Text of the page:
Reviews - Fringe 2017

Misfit

By Ciaran Taylor-McGreal
Published July 24, 2017

I've been wondering if Misfit made me think more than it was intending. On the surface, it appeared to be a play about Marilyn Monroe trapped in a psych ward and treating the audience as if we were a hallucination, a way for her to continue the lifestyle she had before she was committed.

We live in the age of the diagnosis, a time in which our problems are routinely solved by someone in a white coat saying "Take this pill." So naturally, setting a play during a time in which problems were solved by isolation in psych wards is interesting. The age of "hysteria and lunatics."

Nowadays, the isolation is caused by medication and social anxiety, a theme that I found to permeate through all three plays that I saw at B Contemporary Gallery.

Interestingly enough, the play didn't portray Marilyn Monroe the way I was expecting. I assumed the play would treat her as a tragic figure who was merely misunderstood. But instead it chose to portray her as vain and egotistic. It made me wonder if she was a product of the Hollywood machine, or instead someone who would be attracted to that in the first place.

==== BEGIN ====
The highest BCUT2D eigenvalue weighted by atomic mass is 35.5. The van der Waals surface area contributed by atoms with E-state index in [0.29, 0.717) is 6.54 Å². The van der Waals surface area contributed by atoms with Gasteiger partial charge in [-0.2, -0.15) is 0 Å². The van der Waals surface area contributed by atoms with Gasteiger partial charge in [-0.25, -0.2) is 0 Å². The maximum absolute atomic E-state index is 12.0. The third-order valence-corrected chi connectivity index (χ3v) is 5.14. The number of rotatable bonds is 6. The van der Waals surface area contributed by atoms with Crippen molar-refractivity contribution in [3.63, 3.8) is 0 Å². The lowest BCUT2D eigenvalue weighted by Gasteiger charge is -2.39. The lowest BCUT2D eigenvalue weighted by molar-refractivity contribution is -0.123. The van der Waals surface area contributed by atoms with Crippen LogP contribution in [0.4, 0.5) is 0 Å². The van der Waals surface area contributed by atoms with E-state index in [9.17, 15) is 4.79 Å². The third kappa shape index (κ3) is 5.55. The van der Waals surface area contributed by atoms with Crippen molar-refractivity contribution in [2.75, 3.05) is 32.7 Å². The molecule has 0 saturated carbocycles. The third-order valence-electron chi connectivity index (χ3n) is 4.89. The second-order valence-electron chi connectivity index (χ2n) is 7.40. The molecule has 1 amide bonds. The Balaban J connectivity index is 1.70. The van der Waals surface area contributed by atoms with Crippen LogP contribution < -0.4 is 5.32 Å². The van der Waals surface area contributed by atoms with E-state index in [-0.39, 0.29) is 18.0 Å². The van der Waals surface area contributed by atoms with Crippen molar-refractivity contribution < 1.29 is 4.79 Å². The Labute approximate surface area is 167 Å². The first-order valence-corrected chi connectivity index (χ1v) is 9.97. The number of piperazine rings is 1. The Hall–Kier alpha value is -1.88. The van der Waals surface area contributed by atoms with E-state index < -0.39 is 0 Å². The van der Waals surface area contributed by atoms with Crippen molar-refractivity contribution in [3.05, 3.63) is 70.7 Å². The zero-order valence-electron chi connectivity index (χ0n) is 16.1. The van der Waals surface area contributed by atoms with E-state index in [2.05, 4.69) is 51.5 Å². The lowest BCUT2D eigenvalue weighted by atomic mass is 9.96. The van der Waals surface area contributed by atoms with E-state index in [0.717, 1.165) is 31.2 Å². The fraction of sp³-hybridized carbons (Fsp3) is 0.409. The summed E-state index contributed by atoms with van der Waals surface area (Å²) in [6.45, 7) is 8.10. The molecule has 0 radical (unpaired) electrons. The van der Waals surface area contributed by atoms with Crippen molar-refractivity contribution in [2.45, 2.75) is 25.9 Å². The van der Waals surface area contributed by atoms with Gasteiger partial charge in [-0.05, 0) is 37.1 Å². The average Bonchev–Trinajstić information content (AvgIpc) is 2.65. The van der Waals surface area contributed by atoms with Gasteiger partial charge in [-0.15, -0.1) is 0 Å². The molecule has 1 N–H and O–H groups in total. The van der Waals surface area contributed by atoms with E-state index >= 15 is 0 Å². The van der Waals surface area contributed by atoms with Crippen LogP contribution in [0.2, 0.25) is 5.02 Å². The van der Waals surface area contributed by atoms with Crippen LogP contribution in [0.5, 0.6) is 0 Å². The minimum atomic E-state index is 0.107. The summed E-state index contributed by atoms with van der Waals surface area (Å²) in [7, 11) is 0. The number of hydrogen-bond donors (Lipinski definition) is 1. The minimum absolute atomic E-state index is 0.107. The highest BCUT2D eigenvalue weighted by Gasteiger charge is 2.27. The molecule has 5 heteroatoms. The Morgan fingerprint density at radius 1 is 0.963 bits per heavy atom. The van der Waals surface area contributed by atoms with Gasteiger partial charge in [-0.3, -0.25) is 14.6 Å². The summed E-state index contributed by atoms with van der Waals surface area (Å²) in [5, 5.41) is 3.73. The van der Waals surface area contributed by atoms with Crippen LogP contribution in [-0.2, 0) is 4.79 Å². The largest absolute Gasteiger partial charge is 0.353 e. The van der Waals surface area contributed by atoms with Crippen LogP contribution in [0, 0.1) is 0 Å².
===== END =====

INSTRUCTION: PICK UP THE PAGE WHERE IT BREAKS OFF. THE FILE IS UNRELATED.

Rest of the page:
I'm gonna state right here that I enjoyed the play and would wholly recommend it. It's short but takes advantage of its time limit. In other words, it doesn't overstay its welcome.

However, I do have a nitpick. While the play was good, the venue did not have the best acoustics for singing. There was a slight echo, which overlapped with the vocals and caused everything to sound a bit muddled.

Luckily, there wasn't a lot of singing and the play was mainly focused on the monologue. But if you need to kill 20 minutes and find yourself on James Street, then go see Misfit!

Misfit
Misfit

Ciaran Taylor-McGreal is an aspiring writing and sleep deprivation specialist. He is 22 and spends too much time procrastinating.

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